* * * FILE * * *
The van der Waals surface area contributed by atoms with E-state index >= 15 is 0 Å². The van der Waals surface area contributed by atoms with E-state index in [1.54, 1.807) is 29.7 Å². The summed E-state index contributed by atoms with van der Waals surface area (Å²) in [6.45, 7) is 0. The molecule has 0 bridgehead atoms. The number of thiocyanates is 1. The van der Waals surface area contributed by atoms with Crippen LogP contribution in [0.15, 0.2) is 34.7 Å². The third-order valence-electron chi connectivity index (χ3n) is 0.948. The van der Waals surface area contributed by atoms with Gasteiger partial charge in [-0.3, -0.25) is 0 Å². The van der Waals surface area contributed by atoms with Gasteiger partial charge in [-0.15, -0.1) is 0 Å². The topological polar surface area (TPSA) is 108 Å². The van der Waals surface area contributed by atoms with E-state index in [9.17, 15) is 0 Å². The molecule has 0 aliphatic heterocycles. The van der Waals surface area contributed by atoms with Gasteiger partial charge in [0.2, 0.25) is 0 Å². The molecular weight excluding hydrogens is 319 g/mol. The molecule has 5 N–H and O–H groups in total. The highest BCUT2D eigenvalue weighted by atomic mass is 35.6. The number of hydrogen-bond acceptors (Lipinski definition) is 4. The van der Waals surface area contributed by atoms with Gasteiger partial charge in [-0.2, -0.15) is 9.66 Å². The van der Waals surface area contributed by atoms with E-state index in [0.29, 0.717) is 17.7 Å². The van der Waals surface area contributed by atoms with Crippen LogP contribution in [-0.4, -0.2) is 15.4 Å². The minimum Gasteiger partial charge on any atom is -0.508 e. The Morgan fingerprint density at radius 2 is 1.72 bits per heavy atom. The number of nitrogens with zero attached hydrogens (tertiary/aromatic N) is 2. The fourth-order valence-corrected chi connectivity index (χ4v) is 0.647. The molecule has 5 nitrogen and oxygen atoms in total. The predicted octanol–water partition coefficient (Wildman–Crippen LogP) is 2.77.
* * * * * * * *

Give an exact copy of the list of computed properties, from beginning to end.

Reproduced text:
The van der Waals surface area contributed by atoms with E-state index >= 15 is 0 Å². The van der Waals surface area contributed by atoms with E-state index in [1.54, 1.807) is 29.7 Å². The summed E-state index contributed by atoms with van der Waals surface area (Å²) in [6.45, 7) is 0. The molecule has 0 bridgehead atoms. The number of thiocyanates is 1. The van der Waals surface area contributed by atoms with Crippen LogP contribution in [0.15, 0.2) is 34.7 Å². The third-order valence-electron chi connectivity index (χ3n) is 0.948. The van der Waals surface area contributed by atoms with Gasteiger partial charge in [-0.3, -0.25) is 0 Å². The van der Waals surface area contributed by atoms with Gasteiger partial charge in [-0.15, -0.1) is 0 Å². The topological polar surface area (TPSA) is 108 Å². The van der Waals surface area contributed by atoms with E-state index in [9.17, 15) is 0 Å². The molecule has 0 aliphatic heterocycles. The van der Waals surface area contributed by atoms with Gasteiger partial charge in [0.2, 0.25) is 0 Å². The molecular weight excluding hydrogens is 319 g/mol. The molecule has 5 N–H and O–H groups in total. The highest BCUT2D eigenvalue weighted by atomic mass is 35.6. The number of hydrogen-bond acceptors (Lipinski definition) is 4. The van der Waals surface area contributed by atoms with Gasteiger partial charge in [-0.2, -0.15) is 9.66 Å². The van der Waals surface area contributed by atoms with E-state index in [0.29, 0.717) is 17.7 Å². The van der Waals surface area contributed by atoms with Crippen LogP contribution in [-0.4, -0.2) is 15.4 Å². The minimum Gasteiger partial charge on any atom is -0.508 e. The Morgan fingerprint density at radius 2 is 1.72 bits per heavy atom. The number of nitrogens with zero attached hydrogens (tertiary/aromatic N) is 2. The fourth-order valence-corrected chi connectivity index (χ4v) is 0.647. The molecule has 5 nitrogen and oxygen atoms in total. The predicted octanol–water partition coefficient (Wildman–Crippen LogP) is 2.77.